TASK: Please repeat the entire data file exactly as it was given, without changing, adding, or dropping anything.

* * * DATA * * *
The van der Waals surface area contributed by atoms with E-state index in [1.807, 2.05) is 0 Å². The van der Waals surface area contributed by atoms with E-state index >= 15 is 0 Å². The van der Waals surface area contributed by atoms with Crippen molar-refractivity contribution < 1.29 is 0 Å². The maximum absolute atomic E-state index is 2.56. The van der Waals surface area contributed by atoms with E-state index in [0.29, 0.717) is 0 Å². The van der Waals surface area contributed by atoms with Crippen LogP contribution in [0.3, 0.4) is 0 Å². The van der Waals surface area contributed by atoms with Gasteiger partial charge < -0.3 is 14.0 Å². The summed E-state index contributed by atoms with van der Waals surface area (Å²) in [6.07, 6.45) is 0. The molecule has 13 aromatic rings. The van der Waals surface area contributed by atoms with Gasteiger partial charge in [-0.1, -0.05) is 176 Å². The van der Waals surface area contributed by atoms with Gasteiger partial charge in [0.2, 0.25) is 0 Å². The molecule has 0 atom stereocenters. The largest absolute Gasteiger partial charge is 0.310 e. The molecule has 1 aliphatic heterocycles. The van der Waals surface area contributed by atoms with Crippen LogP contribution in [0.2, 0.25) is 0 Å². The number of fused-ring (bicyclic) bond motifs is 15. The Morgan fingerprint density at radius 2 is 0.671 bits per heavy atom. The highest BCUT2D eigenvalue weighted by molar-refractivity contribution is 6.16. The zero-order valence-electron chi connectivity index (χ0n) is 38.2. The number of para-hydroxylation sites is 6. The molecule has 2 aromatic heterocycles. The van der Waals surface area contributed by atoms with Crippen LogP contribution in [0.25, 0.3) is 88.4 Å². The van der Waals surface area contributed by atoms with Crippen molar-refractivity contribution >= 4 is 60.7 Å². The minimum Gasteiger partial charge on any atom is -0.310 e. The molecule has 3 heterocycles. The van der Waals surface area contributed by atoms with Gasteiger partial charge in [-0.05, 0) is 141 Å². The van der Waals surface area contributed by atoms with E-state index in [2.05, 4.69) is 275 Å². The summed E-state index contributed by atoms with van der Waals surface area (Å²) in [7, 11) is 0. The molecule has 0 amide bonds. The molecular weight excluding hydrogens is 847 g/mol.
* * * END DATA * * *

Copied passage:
The van der Waals surface area contributed by atoms with E-state index in [1.807, 2.05) is 0 Å². The van der Waals surface area contributed by atoms with E-state index >= 15 is 0 Å². The van der Waals surface area contributed by atoms with Crippen molar-refractivity contribution < 1.29 is 0 Å². The maximum absolute atomic E-state index is 2.56. The van der Waals surface area contributed by atoms with E-state index in [0.29, 0.717) is 0 Å². The van der Waals surface area contributed by atoms with Crippen LogP contribution in [0.3, 0.4) is 0 Å². The van der Waals surface area contributed by atoms with Gasteiger partial charge < -0.3 is 14.0 Å². The summed E-state index contributed by atoms with van der Waals surface area (Å²) in [6.07, 6.45) is 0. The molecule has 13 aromatic rings. The van der Waals surface area contributed by atoms with Gasteiger partial charge in [-0.1, -0.05) is 176 Å². The van der Waals surface area contributed by atoms with Gasteiger partial charge in [0.2, 0.25) is 0 Å². The molecule has 0 atom stereocenters. The largest absolute Gasteiger partial charge is 0.310 e. The molecule has 1 aliphatic heterocycles. The van der Waals surface area contributed by atoms with Crippen LogP contribution in [0.2, 0.25) is 0 Å². The number of fused-ring (bicyclic) bond motifs is 15. The Morgan fingerprint density at radius 2 is 0.671 bits per heavy atom. The highest BCUT2D eigenvalue weighted by molar-refractivity contribution is 6.16. The zero-order valence-electron chi connectivity index (χ0n) is 38.2. The number of para-hydroxylation sites is 6. The molecule has 2 aromatic heterocycles. The van der Waals surface area contributed by atoms with Crippen LogP contribution in [0.25, 0.3) is 88.4 Å². The van der Waals surface area contributed by atoms with Crippen molar-refractivity contribution >= 4 is 60.7 Å². The minimum Gasteiger partial charge on any atom is -0.310 e. The molecule has 3 heterocycles. The van der Waals surface area contributed by atoms with Gasteiger partial charge in [-0.05, 0) is 141 Å². The van der Waals surface area contributed by atoms with E-state index in [2.05, 4.69) is 275 Å². The summed E-state index contributed by atoms with van der Waals surface area (Å²) in [7, 11) is 0. The molecule has 0 amide bonds. The molecular weight excluding hydrogens is 847 g/mol.